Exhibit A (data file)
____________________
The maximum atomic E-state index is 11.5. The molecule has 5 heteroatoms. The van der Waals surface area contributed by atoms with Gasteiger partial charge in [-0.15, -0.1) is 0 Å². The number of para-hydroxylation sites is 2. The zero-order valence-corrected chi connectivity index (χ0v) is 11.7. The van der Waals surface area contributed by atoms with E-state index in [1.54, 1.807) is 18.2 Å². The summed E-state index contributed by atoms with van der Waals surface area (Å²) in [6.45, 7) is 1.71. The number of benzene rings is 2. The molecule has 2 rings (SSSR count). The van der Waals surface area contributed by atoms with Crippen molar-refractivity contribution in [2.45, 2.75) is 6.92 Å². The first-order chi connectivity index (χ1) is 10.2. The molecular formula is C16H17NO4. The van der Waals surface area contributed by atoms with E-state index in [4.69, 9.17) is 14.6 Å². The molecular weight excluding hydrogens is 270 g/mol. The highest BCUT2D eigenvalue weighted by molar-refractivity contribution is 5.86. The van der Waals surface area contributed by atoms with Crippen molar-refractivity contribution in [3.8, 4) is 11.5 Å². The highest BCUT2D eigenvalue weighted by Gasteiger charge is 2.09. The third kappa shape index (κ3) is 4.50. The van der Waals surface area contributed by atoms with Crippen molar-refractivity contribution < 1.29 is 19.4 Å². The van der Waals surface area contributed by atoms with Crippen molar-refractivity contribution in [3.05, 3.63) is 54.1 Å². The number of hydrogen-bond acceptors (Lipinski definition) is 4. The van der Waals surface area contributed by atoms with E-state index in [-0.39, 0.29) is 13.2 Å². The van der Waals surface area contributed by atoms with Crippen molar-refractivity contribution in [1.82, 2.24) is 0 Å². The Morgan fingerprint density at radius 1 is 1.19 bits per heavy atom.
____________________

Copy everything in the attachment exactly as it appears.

The maximum atomic E-state index is 11.5. The molecule has 5 heteroatoms. The van der Waals surface area contributed by atoms with Gasteiger partial charge in [-0.15, -0.1) is 0 Å². The number of para-hydroxylation sites is 2. The zero-order valence-corrected chi connectivity index (χ0v) is 11.7. The van der Waals surface area contributed by atoms with E-state index in [1.54, 1.807) is 18.2 Å². The summed E-state index contributed by atoms with van der Waals surface area (Å²) in [6.45, 7) is 1.71. The number of benzene rings is 2. The molecule has 2 rings (SSSR count). The van der Waals surface area contributed by atoms with Crippen molar-refractivity contribution in [2.45, 2.75) is 6.92 Å². The first-order chi connectivity index (χ1) is 10.2. The molecular formula is C16H17NO4. The van der Waals surface area contributed by atoms with E-state index in [4.69, 9.17) is 14.6 Å². The molecular weight excluding hydrogens is 270 g/mol. The highest BCUT2D eigenvalue weighted by molar-refractivity contribution is 5.86. The van der Waals surface area contributed by atoms with Crippen molar-refractivity contribution in [3.8, 4) is 11.5 Å². The highest BCUT2D eigenvalue weighted by Gasteiger charge is 2.09. The third kappa shape index (κ3) is 4.50. The van der Waals surface area contributed by atoms with Crippen molar-refractivity contribution < 1.29 is 19.4 Å². The van der Waals surface area contributed by atoms with Crippen molar-refractivity contribution in [3.05, 3.63) is 54.1 Å². The number of hydrogen-bond acceptors (Lipinski definition) is 4. The van der Waals surface area contributed by atoms with E-state index in [-0.39, 0.29) is 13.2 Å². The van der Waals surface area contributed by atoms with Crippen molar-refractivity contribution in [1.82, 2.24) is 0 Å². The Morgan fingerprint density at radius 1 is 1.19 bits per heavy atom.